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Formed in April 2012, Ozere began as a vehicle to try out violinist Jessica Deutsch’s original compositions.  She wanted to write fiddle and folk tunes for a string quartet, but chose to pair violin and cello with mandolin and upright bass.  Those instruments gave the band more textures and a fierce ...

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Samantha Brickler

A Freer Sound: Ozere Strides from String Quartet to Anyplace, As Globally Inspired Traditions Collide with Classical Technique

There’s the rigor and structure of the string quartet. Then there’s the freewheeling ethos of an Irish session, when it’s about participation and camaraderie, not performance. Classically trained, free-spirited Toronto-based violinist Jessica Deutsch has worked to unite both, with her roots-meets-classical group Ozere.

Ozere thrives in that peculiar space where chance encounters--a stranger on a plane’s lively turn of phrase, a sign on the side of a Toronto landmark--spark complex pieces. By turns folky and refined, the band sounds at home in Finding Anyplace (album release: October 19, 2015). Though the strings take center stage, vocalists Emily Rockarts and Deutsch, who found her voice recently, as well as sprightly mandolin (Adrian Gross), expand the sonic palette, as does the subtle edge contributed by David Travers-Smith’s imaginative production.

Marimba and hand drums merge with the band’s core sound. American spiritual gem “Wayfaring Stranger” gets an old-world twist, while pieces like “Anyplace” swirl with melodies that hint at everything from hardanger tunes to Carpathian dances and that converse with all the beauty of classical technique. Deutsch weaves original works with traditional pieces, sometimes on a single track (“This and That Set”). For all its far-flung tendencies, the music feels grounded, of a piece, and yet never too comfortable or settled.

“The identity of the band doesn’t fit neatly into something. There are songs that we can learn by ear, and then there are pieces like ‘Moment,’” notes Deutsch. “It’s a short tune but everyone needs a chart for it. Even then, I don’t want them to do exactly what I’ve written. I want to maintain a freer sound.”

The group will bring this sound to the US for the first time in October, to celebrate the new album.

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Deutsch comes by her anyplaceness honestly. She grew up playing music with rather strict, if engrossing classical discipline. Youth orchestras, lots of practice at home, parental insistence.  Yet it didn’t change her passion for music. In university, she stumbled across a Celtic music jam at a pub not far from her place in Vancouver. She was intrigued--and when she started to join in, she was hooked.

“Anyone of any background and training could go. It was completely different from my experience,” she reflects. “You could be a complete beginner, or very good. It didn’t matter. You drank beer and learned tunes.That approach to music stuck with me: Learning by ear, jamming, having a drink while you play. I had a thirst for that.”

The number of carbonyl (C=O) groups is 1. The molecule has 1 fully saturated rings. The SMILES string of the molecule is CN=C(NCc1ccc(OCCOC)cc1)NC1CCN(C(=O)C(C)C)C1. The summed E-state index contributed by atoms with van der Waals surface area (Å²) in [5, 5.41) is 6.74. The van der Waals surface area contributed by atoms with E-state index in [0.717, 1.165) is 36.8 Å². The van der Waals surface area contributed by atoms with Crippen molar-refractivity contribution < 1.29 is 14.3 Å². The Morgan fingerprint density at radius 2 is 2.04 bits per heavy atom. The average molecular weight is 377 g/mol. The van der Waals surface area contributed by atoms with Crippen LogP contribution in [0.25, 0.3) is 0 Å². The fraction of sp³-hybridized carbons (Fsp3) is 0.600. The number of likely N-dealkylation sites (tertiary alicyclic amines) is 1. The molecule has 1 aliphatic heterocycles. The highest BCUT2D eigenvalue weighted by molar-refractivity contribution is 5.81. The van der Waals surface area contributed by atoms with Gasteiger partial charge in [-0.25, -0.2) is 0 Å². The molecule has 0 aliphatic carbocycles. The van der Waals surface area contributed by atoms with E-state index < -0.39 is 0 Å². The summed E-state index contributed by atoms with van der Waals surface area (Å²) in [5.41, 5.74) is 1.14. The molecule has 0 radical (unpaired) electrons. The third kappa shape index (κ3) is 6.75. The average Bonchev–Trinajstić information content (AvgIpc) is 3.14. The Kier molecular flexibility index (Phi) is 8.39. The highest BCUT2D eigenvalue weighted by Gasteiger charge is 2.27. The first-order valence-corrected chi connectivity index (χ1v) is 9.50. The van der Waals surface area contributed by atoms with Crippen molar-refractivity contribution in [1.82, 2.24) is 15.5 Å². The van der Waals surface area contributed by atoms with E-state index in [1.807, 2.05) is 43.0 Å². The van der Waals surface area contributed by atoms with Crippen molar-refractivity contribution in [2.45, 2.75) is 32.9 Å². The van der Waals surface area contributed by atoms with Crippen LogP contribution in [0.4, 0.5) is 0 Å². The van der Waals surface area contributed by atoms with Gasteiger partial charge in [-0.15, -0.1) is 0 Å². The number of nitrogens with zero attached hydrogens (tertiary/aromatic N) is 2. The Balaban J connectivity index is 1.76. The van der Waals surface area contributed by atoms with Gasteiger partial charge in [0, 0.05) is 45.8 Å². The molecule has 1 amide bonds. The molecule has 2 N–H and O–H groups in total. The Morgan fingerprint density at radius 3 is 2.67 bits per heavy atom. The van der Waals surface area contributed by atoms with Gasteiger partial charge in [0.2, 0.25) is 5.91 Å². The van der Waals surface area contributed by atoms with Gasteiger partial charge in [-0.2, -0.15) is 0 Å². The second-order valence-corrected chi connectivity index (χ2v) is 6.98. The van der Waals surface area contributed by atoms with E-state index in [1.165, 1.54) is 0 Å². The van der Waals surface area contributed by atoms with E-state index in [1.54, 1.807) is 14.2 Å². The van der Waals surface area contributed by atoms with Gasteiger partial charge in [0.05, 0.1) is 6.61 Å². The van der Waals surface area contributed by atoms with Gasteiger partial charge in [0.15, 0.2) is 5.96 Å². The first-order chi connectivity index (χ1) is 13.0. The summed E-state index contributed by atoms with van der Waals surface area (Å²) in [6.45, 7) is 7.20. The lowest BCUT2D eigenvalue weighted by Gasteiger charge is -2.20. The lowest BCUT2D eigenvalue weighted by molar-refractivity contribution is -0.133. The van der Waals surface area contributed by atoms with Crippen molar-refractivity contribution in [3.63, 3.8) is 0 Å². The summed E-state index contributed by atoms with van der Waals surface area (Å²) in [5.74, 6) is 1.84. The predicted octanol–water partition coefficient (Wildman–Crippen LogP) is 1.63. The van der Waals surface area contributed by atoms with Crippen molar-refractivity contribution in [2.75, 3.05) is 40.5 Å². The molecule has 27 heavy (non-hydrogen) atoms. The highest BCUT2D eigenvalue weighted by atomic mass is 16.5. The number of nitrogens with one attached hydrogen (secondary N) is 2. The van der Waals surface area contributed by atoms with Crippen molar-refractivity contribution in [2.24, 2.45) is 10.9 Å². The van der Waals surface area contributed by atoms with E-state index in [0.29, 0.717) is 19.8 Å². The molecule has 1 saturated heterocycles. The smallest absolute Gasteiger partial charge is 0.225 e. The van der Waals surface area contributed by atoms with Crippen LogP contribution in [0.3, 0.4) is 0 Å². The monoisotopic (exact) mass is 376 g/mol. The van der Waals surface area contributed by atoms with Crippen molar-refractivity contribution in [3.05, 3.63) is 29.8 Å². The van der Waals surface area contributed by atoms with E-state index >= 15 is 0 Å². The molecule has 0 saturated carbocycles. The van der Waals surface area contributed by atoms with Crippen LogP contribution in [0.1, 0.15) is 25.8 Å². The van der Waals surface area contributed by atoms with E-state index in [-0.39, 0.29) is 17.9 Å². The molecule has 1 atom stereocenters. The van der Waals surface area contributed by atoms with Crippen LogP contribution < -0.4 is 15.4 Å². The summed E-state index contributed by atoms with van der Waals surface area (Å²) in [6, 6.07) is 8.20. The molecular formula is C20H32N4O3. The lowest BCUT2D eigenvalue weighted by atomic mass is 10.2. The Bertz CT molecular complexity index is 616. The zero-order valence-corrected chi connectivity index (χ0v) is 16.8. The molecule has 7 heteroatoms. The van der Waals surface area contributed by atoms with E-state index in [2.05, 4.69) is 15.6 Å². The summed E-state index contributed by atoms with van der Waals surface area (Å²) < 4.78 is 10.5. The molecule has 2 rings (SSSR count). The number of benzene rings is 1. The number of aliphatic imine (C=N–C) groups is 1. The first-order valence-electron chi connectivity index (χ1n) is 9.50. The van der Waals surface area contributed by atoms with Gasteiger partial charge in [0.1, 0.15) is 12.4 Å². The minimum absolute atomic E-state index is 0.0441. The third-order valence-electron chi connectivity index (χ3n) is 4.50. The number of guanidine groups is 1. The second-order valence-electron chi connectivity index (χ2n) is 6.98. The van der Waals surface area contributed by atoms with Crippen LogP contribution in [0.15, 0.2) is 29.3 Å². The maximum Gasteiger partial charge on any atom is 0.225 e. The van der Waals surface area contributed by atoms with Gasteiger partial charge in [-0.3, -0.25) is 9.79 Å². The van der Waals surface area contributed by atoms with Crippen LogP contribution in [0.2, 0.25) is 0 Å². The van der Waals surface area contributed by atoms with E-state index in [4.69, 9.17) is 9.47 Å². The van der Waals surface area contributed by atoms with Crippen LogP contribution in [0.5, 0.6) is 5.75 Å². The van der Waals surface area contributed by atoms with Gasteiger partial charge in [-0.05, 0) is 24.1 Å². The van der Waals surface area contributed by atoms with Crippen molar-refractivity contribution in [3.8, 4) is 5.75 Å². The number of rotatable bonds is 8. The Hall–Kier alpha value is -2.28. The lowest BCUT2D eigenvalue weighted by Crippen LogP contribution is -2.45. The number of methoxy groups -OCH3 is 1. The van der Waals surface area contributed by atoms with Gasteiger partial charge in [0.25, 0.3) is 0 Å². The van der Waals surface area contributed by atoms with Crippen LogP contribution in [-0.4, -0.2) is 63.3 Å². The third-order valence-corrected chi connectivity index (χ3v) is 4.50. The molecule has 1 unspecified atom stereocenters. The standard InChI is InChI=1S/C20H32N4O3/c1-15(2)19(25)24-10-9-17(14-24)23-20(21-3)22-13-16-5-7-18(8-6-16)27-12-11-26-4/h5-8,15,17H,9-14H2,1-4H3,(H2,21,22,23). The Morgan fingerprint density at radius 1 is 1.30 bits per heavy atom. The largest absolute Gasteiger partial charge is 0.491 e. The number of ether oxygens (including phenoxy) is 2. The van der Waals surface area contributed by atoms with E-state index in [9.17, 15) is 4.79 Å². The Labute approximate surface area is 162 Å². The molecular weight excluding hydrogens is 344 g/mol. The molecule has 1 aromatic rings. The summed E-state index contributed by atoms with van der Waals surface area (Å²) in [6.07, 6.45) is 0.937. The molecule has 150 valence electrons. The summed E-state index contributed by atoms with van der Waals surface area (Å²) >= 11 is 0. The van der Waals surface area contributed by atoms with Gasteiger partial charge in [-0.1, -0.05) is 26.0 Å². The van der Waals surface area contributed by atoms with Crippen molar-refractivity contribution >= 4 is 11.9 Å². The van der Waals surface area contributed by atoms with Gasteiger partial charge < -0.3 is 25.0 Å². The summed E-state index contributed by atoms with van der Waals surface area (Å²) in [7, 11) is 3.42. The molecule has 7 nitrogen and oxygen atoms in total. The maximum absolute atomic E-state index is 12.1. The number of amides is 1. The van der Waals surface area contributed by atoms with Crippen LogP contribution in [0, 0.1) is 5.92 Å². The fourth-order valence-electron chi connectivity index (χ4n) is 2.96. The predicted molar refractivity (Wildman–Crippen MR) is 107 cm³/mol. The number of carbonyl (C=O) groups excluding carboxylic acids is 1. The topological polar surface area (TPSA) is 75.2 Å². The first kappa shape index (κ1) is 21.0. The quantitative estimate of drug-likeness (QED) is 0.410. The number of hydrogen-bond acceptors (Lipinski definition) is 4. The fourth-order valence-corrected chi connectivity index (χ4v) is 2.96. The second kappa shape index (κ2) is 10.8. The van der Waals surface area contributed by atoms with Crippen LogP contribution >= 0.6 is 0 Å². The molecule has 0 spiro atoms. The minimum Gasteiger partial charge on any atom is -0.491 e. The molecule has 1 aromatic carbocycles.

It proved remarkably freeing. After her studies, Deutsch took to the road, travelling around Europe with a cheap violin, playing anywhere and with anyone. She absorbed tunes from fellow travellers, learned as much as she could, from Barcelona to Istanbul. “When I liked a place, I stayed there,” recalls Deutsch. “I had all these positive experiences of people showing me their music. But I never found one style that fit.”

Her road led back to Toronto, where she became a key player with city’s notorious Balkan-powered party band the Lemon Bucket Orkestra, among other musical adventures. Revelling in her newfound musical direction, Deutsch decided to put together her own group. 

“I wanted to put together a string quartet--that’s what I grew up playing--but I wanted to extend the form to include improvisation, to include anything that fit, really. At that time, I happened to be playing a lot with Adrian, the mandolin player, and this made me reconsider the instrumentation.  I started to move away from my original idea and to invent something new.”

The group began to evolve, thanks to the musicians who joined Deutsch. Guest singer for a show, Rockarts eventually became a vital part of the sound. Gross’s mandolin begged for bass. Cello rounded out the band and forefronted the chamber sound. 

“I teach people the music, but they bring their own sound to it and I wouldn’t have it any other way,” says Deutsch. “The people on the album contributed so much to the arrangements and style, to the vocal harmonies [to lovely effect on “The Keeper”]. I want that input; it’s very important to me.”

Input comes from all around. Some of Ozere’s inspirations are whimsical, offhand comments from fellow plane passengers (“The Sun Ain’t Down”) or Toronto landmarks (“Anyplace” is a wink to Toronto landmark store Honest Ed’s unforgettable signage, which Deutsch glimpsed as she worked on the piece in a cafe). Some are serious, like “Song for Tina,” a tribute to Tina Fontaine and the missing and murdered Indigenous women, or “The Parting,” a meditation on impermanence and mortality.

“This album celebrates Anyplace, that door that opens into a world and reveals all there is to play with and explore,” reflects Deutsch. “There really is no destination, or if there is, it’s always shifting. It’s the best place to be, and I’m thrilled. We’ve really hit our stride.”

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Release Title:
Finding Anyplace
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